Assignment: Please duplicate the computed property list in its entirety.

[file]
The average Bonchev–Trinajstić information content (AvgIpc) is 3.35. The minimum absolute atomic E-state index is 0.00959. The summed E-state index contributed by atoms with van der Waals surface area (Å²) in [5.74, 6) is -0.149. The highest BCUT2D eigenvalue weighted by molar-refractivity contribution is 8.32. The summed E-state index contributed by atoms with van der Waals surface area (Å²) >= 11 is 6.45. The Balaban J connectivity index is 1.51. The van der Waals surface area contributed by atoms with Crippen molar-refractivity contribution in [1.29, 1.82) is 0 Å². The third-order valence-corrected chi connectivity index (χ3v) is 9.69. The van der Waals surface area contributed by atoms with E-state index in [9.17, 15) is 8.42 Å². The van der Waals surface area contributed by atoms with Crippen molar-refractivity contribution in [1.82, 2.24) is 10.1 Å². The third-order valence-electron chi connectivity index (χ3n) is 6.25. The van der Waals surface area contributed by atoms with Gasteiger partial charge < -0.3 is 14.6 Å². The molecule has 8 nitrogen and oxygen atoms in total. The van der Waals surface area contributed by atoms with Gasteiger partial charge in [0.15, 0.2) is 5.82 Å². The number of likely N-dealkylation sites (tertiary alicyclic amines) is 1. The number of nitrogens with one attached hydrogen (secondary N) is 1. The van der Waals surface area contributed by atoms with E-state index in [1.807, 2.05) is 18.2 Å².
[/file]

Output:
The average Bonchev–Trinajstić information content (AvgIpc) is 3.35. The minimum absolute atomic E-state index is 0.00959. The summed E-state index contributed by atoms with van der Waals surface area (Å²) in [5.74, 6) is -0.149. The highest BCUT2D eigenvalue weighted by molar-refractivity contribution is 8.32. The summed E-state index contributed by atoms with van der Waals surface area (Å²) >= 11 is 6.45. The Balaban J connectivity index is 1.51. The van der Waals surface area contributed by atoms with Crippen molar-refractivity contribution in [1.29, 1.82) is 0 Å². The third-order valence-corrected chi connectivity index (χ3v) is 9.69. The van der Waals surface area contributed by atoms with E-state index in [9.17, 15) is 8.42 Å². The van der Waals surface area contributed by atoms with Crippen molar-refractivity contribution in [1.82, 2.24) is 10.1 Å². The third-order valence-electron chi connectivity index (χ3n) is 6.25. The van der Waals surface area contributed by atoms with Gasteiger partial charge < -0.3 is 14.6 Å². The molecule has 8 nitrogen and oxygen atoms in total. The van der Waals surface area contributed by atoms with Gasteiger partial charge in [0.15, 0.2) is 5.82 Å². The number of likely N-dealkylation sites (tertiary alicyclic amines) is 1. The number of nitrogens with one attached hydrogen (secondary N) is 1. The van der Waals surface area contributed by atoms with E-state index in [1.807, 2.05) is 18.2 Å².